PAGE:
On Tuesday night, the city council unanimously adopted a resolution that puts additional safeguards in place to ensure no one’s constitutional rights are violated.
“As soon as we were made aware of the issues, we expedited getting solutions to them,” Mayor Ted Terry said. “We take this very seriously and want to make sure we have a fair and just court system.”
In November, the Southern Center for Human Rights sent a letter to city officials that contended the municipal court was imposing illegal jail sentences and failing to provide enough courtroom interpreters.
The Southern Center alleged that the court was imposing “pay-or-jail sentences” — sending defendants into custody if they were unable to pay their fines. Courts have long held that indigent defendants should not be jailed solely if they can’t afford to pay.
Clarkston’s court will now inquire into a defendant’s ability to pay a fine before imposing one and determine if the fine poses a “significant financial hardship,” the resolution said. If such a determination is made, the court can then reduce the fine and convert the sentence to community service.
Similar findings must be made when there is a move to revoke a defendant’s probation because of his or her failure to pay the fine, the resolution said.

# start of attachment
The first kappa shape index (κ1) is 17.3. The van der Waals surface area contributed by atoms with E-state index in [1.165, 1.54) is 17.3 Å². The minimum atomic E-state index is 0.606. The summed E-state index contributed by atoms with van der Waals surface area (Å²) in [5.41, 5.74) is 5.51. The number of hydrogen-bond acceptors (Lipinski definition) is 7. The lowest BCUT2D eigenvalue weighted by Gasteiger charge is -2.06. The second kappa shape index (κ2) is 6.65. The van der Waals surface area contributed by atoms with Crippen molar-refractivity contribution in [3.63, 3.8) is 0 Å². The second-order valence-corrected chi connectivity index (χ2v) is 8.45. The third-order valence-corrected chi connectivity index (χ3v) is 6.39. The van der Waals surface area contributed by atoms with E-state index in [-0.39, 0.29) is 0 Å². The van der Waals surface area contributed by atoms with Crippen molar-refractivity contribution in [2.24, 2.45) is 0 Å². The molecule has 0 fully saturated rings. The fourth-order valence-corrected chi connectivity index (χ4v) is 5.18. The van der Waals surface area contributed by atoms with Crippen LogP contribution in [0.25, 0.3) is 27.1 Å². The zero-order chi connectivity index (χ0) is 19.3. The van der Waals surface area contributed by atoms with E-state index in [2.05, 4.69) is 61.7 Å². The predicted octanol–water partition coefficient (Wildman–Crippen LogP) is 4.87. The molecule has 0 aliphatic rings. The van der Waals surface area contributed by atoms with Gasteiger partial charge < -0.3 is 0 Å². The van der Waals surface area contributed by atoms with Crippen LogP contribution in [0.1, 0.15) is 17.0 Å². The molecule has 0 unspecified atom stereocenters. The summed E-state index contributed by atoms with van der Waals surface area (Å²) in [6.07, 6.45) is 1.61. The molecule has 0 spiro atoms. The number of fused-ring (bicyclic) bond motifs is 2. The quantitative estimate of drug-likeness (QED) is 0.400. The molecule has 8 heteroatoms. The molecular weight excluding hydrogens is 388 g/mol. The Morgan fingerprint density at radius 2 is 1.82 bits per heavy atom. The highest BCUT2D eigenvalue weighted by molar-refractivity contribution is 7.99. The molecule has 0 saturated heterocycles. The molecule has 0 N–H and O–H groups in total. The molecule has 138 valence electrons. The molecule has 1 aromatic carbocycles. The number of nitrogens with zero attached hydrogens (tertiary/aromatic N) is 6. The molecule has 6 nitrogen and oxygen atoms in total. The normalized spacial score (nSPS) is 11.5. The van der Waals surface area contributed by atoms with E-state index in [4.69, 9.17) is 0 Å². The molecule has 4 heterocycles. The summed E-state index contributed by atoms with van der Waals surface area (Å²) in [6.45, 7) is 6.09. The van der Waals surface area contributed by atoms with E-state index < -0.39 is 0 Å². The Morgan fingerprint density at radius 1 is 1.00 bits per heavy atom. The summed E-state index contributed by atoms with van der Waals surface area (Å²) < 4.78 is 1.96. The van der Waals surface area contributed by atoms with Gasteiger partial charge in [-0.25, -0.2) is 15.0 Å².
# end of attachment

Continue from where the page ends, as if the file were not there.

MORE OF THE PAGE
With a steady influx of refugees over the past few decades, Clarkston has struggled to find enough interpreters for its increasingly diverse population, the Southern Center said.
The council’s resolution says the city will try and flag potential language issues throughout the process, beginning when police officers identify them when issuing citations. Before they appear in court, defendants will be notified in forms written in seven different languages of the availability of certified interpreters.
When a certain interpreter is unavailable, individuals can call into a “language line” for help. If the interpreter on this call believes the individual is still unable to understand the proceedings, that person’s court date will be rescheduled, the resolution said.
Ebony Brown, one of the Southern Center lawyers who signed the November letter, said she was pleased the city took the action it did.
“We are encouraged to see Clarkston take these important steps towards ensuring constitutional compliance, and we look forward to continuing to work with the city to guarantee that everyone who appears in its municipal court is treated with fairness and dignity,” she said.
The vast majority of cases handled by the court involve traffic citations and some involve alleged code violations, Terry said. Because these are low-level misdemeanor cases, very few people face any jail time, the mayor said.
“It was always our assertion that the concerns brought by the Southern Center were exceptions to the norm,” Terry said. “Passage of this resolution now puts us in the gold standard of how municipal courts in Georgia operate. We are taking a compassionate, equitable and fair-minded approach.”